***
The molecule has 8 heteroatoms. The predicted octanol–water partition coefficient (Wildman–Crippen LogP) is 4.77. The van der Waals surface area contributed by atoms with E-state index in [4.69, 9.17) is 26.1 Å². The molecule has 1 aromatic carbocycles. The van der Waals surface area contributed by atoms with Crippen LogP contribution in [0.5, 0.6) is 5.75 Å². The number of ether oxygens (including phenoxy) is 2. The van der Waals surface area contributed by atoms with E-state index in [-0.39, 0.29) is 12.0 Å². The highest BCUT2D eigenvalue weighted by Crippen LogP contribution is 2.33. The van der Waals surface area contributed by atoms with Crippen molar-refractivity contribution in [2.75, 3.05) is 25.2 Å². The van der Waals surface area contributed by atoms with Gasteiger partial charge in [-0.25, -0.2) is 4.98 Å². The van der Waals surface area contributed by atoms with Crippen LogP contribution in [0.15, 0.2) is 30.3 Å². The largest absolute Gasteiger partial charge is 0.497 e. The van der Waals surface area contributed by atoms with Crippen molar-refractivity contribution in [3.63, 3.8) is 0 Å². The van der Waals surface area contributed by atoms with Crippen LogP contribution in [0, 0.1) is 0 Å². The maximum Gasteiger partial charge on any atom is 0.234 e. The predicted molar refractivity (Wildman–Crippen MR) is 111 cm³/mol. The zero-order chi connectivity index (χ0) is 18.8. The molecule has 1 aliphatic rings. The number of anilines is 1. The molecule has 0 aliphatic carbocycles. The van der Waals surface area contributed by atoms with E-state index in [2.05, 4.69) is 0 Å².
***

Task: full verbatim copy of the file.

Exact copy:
The molecule has 8 heteroatoms. The predicted octanol–water partition coefficient (Wildman–Crippen LogP) is 4.77. The van der Waals surface area contributed by atoms with E-state index in [4.69, 9.17) is 26.1 Å². The molecule has 1 aromatic carbocycles. The van der Waals surface area contributed by atoms with Crippen LogP contribution in [0.5, 0.6) is 5.75 Å². The number of ether oxygens (including phenoxy) is 2. The van der Waals surface area contributed by atoms with E-state index in [-0.39, 0.29) is 12.0 Å². The highest BCUT2D eigenvalue weighted by Crippen LogP contribution is 2.33. The van der Waals surface area contributed by atoms with Crippen molar-refractivity contribution in [2.75, 3.05) is 25.2 Å². The van der Waals surface area contributed by atoms with Gasteiger partial charge in [-0.25, -0.2) is 4.98 Å². The van der Waals surface area contributed by atoms with Crippen LogP contribution in [0.15, 0.2) is 30.3 Å². The largest absolute Gasteiger partial charge is 0.497 e. The van der Waals surface area contributed by atoms with Crippen molar-refractivity contribution in [3.63, 3.8) is 0 Å². The van der Waals surface area contributed by atoms with Crippen LogP contribution in [0, 0.1) is 0 Å². The maximum Gasteiger partial charge on any atom is 0.234 e. The predicted molar refractivity (Wildman–Crippen MR) is 111 cm³/mol. The zero-order chi connectivity index (χ0) is 18.8. The molecule has 1 aliphatic rings. The number of anilines is 1. The molecule has 0 aliphatic carbocycles. The van der Waals surface area contributed by atoms with E-state index in [2.05, 4.69) is 0 Å².